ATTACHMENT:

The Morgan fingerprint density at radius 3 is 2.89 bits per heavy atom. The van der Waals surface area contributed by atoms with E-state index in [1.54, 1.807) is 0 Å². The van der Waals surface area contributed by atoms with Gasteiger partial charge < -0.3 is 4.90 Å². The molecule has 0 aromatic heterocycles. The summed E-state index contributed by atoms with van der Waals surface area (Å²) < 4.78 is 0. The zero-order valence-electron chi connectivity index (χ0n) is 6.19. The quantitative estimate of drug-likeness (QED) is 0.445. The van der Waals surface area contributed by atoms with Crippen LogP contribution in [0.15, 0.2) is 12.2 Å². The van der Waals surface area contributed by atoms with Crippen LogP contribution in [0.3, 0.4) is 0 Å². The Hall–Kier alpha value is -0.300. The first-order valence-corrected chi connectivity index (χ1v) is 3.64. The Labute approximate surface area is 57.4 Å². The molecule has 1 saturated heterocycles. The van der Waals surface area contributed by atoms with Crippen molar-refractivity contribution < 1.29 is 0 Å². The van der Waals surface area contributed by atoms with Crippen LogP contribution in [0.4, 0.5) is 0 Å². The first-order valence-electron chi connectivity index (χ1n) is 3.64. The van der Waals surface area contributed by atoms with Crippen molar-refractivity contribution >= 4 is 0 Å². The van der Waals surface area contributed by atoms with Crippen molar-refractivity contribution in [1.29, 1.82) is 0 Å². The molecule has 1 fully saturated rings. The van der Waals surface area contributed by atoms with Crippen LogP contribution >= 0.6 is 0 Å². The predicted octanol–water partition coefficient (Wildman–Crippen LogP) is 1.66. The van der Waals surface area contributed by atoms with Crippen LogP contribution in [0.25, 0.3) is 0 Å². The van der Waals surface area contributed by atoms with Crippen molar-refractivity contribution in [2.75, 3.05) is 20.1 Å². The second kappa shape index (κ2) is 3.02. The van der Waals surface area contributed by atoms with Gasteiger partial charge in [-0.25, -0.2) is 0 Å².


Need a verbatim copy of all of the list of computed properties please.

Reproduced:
The Morgan fingerprint density at radius 3 is 2.89 bits per heavy atom. The van der Waals surface area contributed by atoms with E-state index in [1.54, 1.807) is 0 Å². The van der Waals surface area contributed by atoms with Gasteiger partial charge < -0.3 is 4.90 Å². The molecule has 0 aromatic heterocycles. The summed E-state index contributed by atoms with van der Waals surface area (Å²) < 4.78 is 0. The zero-order valence-electron chi connectivity index (χ0n) is 6.19. The quantitative estimate of drug-likeness (QED) is 0.445. The van der Waals surface area contributed by atoms with Crippen LogP contribution in [0.15, 0.2) is 12.2 Å². The van der Waals surface area contributed by atoms with Crippen LogP contribution in [0.3, 0.4) is 0 Å². The Hall–Kier alpha value is -0.300. The first-order valence-corrected chi connectivity index (χ1v) is 3.64. The Labute approximate surface area is 57.4 Å². The molecule has 1 saturated heterocycles. The van der Waals surface area contributed by atoms with Crippen molar-refractivity contribution < 1.29 is 0 Å². The van der Waals surface area contributed by atoms with Crippen LogP contribution in [0.4, 0.5) is 0 Å². The first-order valence-electron chi connectivity index (χ1n) is 3.64. The van der Waals surface area contributed by atoms with Crippen molar-refractivity contribution >= 4 is 0 Å². The van der Waals surface area contributed by atoms with Crippen molar-refractivity contribution in [1.29, 1.82) is 0 Å². The molecule has 1 fully saturated rings. The van der Waals surface area contributed by atoms with Crippen LogP contribution >= 0.6 is 0 Å². The predicted octanol–water partition coefficient (Wildman–Crippen LogP) is 1.66. The van der Waals surface area contributed by atoms with Crippen LogP contribution in [0.25, 0.3) is 0 Å². The van der Waals surface area contributed by atoms with Crippen molar-refractivity contribution in [2.75, 3.05) is 20.1 Å². The second kappa shape index (κ2) is 3.02. The van der Waals surface area contributed by atoms with Gasteiger partial charge in [-0.25, -0.2) is 0 Å².